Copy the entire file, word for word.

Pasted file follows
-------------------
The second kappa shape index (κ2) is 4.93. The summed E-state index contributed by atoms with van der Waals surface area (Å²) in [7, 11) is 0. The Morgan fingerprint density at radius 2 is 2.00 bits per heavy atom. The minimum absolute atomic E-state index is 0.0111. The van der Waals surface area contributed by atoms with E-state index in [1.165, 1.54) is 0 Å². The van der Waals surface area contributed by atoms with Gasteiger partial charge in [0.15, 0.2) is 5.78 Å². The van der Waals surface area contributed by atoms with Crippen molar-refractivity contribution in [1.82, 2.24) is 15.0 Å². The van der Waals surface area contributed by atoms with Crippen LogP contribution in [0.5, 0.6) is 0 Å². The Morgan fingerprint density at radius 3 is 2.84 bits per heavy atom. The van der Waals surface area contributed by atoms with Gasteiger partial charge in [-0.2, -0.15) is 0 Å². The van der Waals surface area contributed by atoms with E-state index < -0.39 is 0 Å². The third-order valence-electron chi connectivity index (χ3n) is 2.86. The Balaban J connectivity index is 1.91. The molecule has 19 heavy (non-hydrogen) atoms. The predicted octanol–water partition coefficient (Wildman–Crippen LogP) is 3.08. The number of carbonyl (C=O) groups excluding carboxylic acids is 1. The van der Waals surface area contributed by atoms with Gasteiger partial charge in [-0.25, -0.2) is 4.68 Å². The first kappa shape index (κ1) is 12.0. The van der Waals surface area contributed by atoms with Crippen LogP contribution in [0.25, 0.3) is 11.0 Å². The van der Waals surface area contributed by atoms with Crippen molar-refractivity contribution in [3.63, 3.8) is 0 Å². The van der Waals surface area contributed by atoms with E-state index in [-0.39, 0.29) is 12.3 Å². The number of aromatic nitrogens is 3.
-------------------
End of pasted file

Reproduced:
The second kappa shape index (κ2) is 4.93. The summed E-state index contributed by atoms with van der Waals surface area (Å²) in [7, 11) is 0. The Morgan fingerprint density at radius 2 is 2.00 bits per heavy atom. The minimum absolute atomic E-state index is 0.0111. The van der Waals surface area contributed by atoms with E-state index in [1.165, 1.54) is 0 Å². The van der Waals surface area contributed by atoms with Gasteiger partial charge in [0.15, 0.2) is 5.78 Å². The van der Waals surface area contributed by atoms with Crippen molar-refractivity contribution in [1.82, 2.24) is 15.0 Å². The van der Waals surface area contributed by atoms with Crippen LogP contribution in [0.5, 0.6) is 0 Å². The Morgan fingerprint density at radius 3 is 2.84 bits per heavy atom. The van der Waals surface area contributed by atoms with Gasteiger partial charge in [-0.2, -0.15) is 0 Å². The van der Waals surface area contributed by atoms with E-state index < -0.39 is 0 Å². The third-order valence-electron chi connectivity index (χ3n) is 2.86. The Balaban J connectivity index is 1.91. The molecule has 19 heavy (non-hydrogen) atoms. The predicted octanol–water partition coefficient (Wildman–Crippen LogP) is 3.08. The number of carbonyl (C=O) groups excluding carboxylic acids is 1. The van der Waals surface area contributed by atoms with Gasteiger partial charge in [-0.25, -0.2) is 4.68 Å². The first kappa shape index (κ1) is 12.0. The van der Waals surface area contributed by atoms with Crippen LogP contribution in [0.25, 0.3) is 11.0 Å². The van der Waals surface area contributed by atoms with Crippen molar-refractivity contribution in [3.63, 3.8) is 0 Å². The van der Waals surface area contributed by atoms with E-state index in [-0.39, 0.29) is 12.3 Å². The number of aromatic nitrogens is 3.